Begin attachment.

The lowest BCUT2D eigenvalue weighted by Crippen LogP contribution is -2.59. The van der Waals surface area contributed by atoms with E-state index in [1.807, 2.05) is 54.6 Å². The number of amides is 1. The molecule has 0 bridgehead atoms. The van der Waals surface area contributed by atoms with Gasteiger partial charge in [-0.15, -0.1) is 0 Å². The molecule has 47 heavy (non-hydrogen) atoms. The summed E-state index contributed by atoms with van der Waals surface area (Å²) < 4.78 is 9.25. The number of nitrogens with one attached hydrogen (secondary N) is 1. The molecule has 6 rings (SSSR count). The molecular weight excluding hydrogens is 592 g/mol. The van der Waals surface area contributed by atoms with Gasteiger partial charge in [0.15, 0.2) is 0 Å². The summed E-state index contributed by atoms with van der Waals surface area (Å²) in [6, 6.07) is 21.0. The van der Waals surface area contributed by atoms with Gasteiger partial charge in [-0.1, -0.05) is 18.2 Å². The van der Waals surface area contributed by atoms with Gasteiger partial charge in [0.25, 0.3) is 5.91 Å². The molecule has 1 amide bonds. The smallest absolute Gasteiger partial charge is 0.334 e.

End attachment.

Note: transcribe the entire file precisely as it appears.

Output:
The lowest BCUT2D eigenvalue weighted by Crippen LogP contribution is -2.59. The van der Waals surface area contributed by atoms with E-state index in [1.807, 2.05) is 54.6 Å². The number of amides is 1. The molecule has 0 bridgehead atoms. The van der Waals surface area contributed by atoms with Gasteiger partial charge in [-0.15, -0.1) is 0 Å². The molecule has 47 heavy (non-hydrogen) atoms. The summed E-state index contributed by atoms with van der Waals surface area (Å²) < 4.78 is 9.25. The number of nitrogens with one attached hydrogen (secondary N) is 1. The molecule has 6 rings (SSSR count). The molecular weight excluding hydrogens is 592 g/mol. The van der Waals surface area contributed by atoms with Gasteiger partial charge in [0.15, 0.2) is 0 Å². The summed E-state index contributed by atoms with van der Waals surface area (Å²) in [6, 6.07) is 21.0. The van der Waals surface area contributed by atoms with Gasteiger partial charge in [-0.1, -0.05) is 18.2 Å². The van der Waals surface area contributed by atoms with Gasteiger partial charge in [0.25, 0.3) is 5.91 Å². The molecule has 1 amide bonds. The smallest absolute Gasteiger partial charge is 0.334 e.